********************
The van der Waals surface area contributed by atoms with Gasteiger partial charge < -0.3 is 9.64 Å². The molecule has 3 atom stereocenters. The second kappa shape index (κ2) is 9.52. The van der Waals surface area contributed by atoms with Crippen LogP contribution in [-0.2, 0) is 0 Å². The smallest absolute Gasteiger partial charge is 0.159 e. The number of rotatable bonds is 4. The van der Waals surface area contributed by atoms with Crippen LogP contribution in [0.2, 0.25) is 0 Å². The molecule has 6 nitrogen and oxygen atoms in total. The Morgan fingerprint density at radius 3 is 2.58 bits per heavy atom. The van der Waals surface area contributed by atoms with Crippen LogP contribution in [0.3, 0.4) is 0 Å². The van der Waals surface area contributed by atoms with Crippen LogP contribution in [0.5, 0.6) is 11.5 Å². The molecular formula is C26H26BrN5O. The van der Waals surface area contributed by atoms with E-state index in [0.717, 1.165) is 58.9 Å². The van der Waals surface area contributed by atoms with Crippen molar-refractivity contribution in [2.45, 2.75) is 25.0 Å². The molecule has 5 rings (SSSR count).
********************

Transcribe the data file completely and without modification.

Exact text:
The van der Waals surface area contributed by atoms with Gasteiger partial charge < -0.3 is 9.64 Å². The molecule has 3 atom stereocenters. The second kappa shape index (κ2) is 9.52. The van der Waals surface area contributed by atoms with Crippen LogP contribution in [-0.2, 0) is 0 Å². The smallest absolute Gasteiger partial charge is 0.159 e. The number of rotatable bonds is 4. The van der Waals surface area contributed by atoms with Crippen LogP contribution in [0.2, 0.25) is 0 Å². The molecule has 6 nitrogen and oxygen atoms in total. The Morgan fingerprint density at radius 3 is 2.58 bits per heavy atom. The van der Waals surface area contributed by atoms with Crippen LogP contribution in [0.3, 0.4) is 0 Å². The van der Waals surface area contributed by atoms with Crippen LogP contribution in [0.5, 0.6) is 11.5 Å². The molecular formula is C26H26BrN5O. The van der Waals surface area contributed by atoms with E-state index in [0.717, 1.165) is 58.9 Å². The van der Waals surface area contributed by atoms with Crippen molar-refractivity contribution in [2.45, 2.75) is 25.0 Å². The molecule has 5 rings (SSSR count).